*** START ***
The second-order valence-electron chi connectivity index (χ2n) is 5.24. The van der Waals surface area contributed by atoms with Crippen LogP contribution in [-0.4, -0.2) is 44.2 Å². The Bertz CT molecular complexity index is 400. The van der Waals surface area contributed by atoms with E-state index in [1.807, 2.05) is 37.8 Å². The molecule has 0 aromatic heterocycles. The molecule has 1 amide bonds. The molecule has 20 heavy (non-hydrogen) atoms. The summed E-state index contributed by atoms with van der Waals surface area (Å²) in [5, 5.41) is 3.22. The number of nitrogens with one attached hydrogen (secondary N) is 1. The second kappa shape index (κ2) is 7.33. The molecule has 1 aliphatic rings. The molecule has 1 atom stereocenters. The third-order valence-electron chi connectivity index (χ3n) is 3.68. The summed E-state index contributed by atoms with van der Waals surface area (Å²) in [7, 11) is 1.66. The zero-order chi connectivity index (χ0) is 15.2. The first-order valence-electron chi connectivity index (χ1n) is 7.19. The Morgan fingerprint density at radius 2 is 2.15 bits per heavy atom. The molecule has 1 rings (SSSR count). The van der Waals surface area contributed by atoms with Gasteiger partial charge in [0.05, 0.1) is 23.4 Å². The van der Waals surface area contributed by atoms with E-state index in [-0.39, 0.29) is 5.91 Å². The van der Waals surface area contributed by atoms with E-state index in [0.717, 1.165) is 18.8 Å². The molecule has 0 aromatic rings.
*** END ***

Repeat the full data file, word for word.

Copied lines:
The second-order valence-electron chi connectivity index (χ2n) is 5.24. The van der Waals surface area contributed by atoms with Crippen LogP contribution in [-0.4, -0.2) is 44.2 Å². The Bertz CT molecular complexity index is 400. The van der Waals surface area contributed by atoms with E-state index in [1.807, 2.05) is 37.8 Å². The molecule has 0 aromatic heterocycles. The molecule has 1 amide bonds. The molecule has 20 heavy (non-hydrogen) atoms. The summed E-state index contributed by atoms with van der Waals surface area (Å²) in [5, 5.41) is 3.22. The number of nitrogens with one attached hydrogen (secondary N) is 1. The second kappa shape index (κ2) is 7.33. The molecule has 1 aliphatic rings. The molecule has 1 atom stereocenters. The third-order valence-electron chi connectivity index (χ3n) is 3.68. The summed E-state index contributed by atoms with van der Waals surface area (Å²) in [7, 11) is 1.66. The zero-order chi connectivity index (χ0) is 15.2. The first-order valence-electron chi connectivity index (χ1n) is 7.19. The Morgan fingerprint density at radius 2 is 2.15 bits per heavy atom. The molecule has 1 rings (SSSR count). The van der Waals surface area contributed by atoms with Gasteiger partial charge in [0.05, 0.1) is 23.4 Å². The van der Waals surface area contributed by atoms with E-state index in [-0.39, 0.29) is 5.91 Å². The van der Waals surface area contributed by atoms with E-state index in [0.717, 1.165) is 18.8 Å². The molecule has 0 aromatic rings.